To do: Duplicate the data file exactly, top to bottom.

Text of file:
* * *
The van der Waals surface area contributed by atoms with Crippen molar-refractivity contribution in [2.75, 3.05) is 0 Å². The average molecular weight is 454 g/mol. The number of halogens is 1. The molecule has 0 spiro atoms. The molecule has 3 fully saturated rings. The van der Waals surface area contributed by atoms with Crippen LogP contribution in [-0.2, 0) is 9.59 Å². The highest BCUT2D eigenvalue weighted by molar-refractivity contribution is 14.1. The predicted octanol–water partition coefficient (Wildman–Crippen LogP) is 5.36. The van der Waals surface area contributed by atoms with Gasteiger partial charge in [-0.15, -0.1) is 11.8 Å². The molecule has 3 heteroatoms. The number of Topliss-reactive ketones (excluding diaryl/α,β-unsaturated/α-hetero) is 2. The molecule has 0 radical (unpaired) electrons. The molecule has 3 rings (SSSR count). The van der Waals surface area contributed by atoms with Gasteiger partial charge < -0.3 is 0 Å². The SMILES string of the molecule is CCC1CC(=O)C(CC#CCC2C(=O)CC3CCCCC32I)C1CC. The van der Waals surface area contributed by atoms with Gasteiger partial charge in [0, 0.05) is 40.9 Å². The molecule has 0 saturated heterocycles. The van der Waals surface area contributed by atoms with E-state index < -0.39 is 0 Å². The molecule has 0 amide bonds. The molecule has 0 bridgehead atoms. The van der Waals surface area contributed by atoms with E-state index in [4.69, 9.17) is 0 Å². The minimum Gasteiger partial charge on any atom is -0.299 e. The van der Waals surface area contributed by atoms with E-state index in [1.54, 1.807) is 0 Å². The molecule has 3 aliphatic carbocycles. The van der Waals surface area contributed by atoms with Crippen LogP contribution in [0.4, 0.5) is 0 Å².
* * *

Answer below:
The van der Waals surface area contributed by atoms with Crippen molar-refractivity contribution in [2.75, 3.05) is 0 Å². The average molecular weight is 454 g/mol. The number of halogens is 1. The molecule has 0 spiro atoms. The molecule has 3 fully saturated rings. The van der Waals surface area contributed by atoms with Crippen LogP contribution in [-0.2, 0) is 9.59 Å². The highest BCUT2D eigenvalue weighted by molar-refractivity contribution is 14.1. The predicted octanol–water partition coefficient (Wildman–Crippen LogP) is 5.36. The van der Waals surface area contributed by atoms with Gasteiger partial charge in [-0.15, -0.1) is 11.8 Å². The molecule has 3 heteroatoms. The number of Topliss-reactive ketones (excluding diaryl/α,β-unsaturated/α-hetero) is 2. The molecule has 0 radical (unpaired) electrons. The molecule has 3 rings (SSSR count). The van der Waals surface area contributed by atoms with Gasteiger partial charge < -0.3 is 0 Å². The SMILES string of the molecule is CCC1CC(=O)C(CC#CCC2C(=O)CC3CCCCC32I)C1CC. The van der Waals surface area contributed by atoms with Gasteiger partial charge in [0, 0.05) is 40.9 Å². The molecule has 0 saturated heterocycles. The van der Waals surface area contributed by atoms with E-state index < -0.39 is 0 Å². The molecule has 0 amide bonds. The molecule has 0 bridgehead atoms. The van der Waals surface area contributed by atoms with E-state index in [4.69, 9.17) is 0 Å². The minimum Gasteiger partial charge on any atom is -0.299 e. The van der Waals surface area contributed by atoms with E-state index in [1.54, 1.807) is 0 Å². The molecule has 3 aliphatic carbocycles. The van der Waals surface area contributed by atoms with Crippen LogP contribution in [0.4, 0.5) is 0 Å².